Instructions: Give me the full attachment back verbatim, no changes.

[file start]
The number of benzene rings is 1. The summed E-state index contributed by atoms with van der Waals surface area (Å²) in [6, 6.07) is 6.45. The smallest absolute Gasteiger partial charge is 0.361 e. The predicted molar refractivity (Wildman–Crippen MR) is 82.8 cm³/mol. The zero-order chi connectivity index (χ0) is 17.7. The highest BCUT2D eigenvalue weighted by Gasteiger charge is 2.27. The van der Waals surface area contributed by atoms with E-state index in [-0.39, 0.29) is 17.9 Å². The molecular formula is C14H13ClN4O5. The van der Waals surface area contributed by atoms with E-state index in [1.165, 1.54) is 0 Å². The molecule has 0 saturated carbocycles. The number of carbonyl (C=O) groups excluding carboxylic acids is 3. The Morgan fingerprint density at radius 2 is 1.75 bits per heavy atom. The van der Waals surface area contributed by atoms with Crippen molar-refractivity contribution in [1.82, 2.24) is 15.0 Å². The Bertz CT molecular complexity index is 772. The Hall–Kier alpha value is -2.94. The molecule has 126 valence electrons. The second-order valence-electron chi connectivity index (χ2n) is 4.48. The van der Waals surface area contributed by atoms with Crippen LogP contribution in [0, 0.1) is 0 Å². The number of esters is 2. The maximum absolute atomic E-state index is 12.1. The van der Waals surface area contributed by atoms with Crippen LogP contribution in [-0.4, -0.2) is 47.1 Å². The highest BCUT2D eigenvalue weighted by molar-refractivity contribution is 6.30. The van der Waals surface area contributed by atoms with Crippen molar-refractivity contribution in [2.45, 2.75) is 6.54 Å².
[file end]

The number of benzene rings is 1. The summed E-state index contributed by atoms with van der Waals surface area (Å²) in [6, 6.07) is 6.45. The smallest absolute Gasteiger partial charge is 0.361 e. The predicted molar refractivity (Wildman–Crippen MR) is 82.8 cm³/mol. The zero-order chi connectivity index (χ0) is 17.7. The highest BCUT2D eigenvalue weighted by Gasteiger charge is 2.27. The van der Waals surface area contributed by atoms with E-state index in [-0.39, 0.29) is 17.9 Å². The molecular formula is C14H13ClN4O5. The van der Waals surface area contributed by atoms with E-state index in [1.165, 1.54) is 0 Å². The molecule has 0 saturated carbocycles. The number of carbonyl (C=O) groups excluding carboxylic acids is 3. The Morgan fingerprint density at radius 2 is 1.75 bits per heavy atom. The van der Waals surface area contributed by atoms with Crippen molar-refractivity contribution in [1.82, 2.24) is 15.0 Å². The Bertz CT molecular complexity index is 772. The Hall–Kier alpha value is -2.94. The molecule has 126 valence electrons. The second-order valence-electron chi connectivity index (χ2n) is 4.48. The van der Waals surface area contributed by atoms with Crippen LogP contribution in [0, 0.1) is 0 Å². The number of esters is 2. The maximum absolute atomic E-state index is 12.1. The van der Waals surface area contributed by atoms with Crippen LogP contribution in [-0.4, -0.2) is 47.1 Å². The highest BCUT2D eigenvalue weighted by molar-refractivity contribution is 6.30. The van der Waals surface area contributed by atoms with Crippen molar-refractivity contribution in [2.45, 2.75) is 6.54 Å².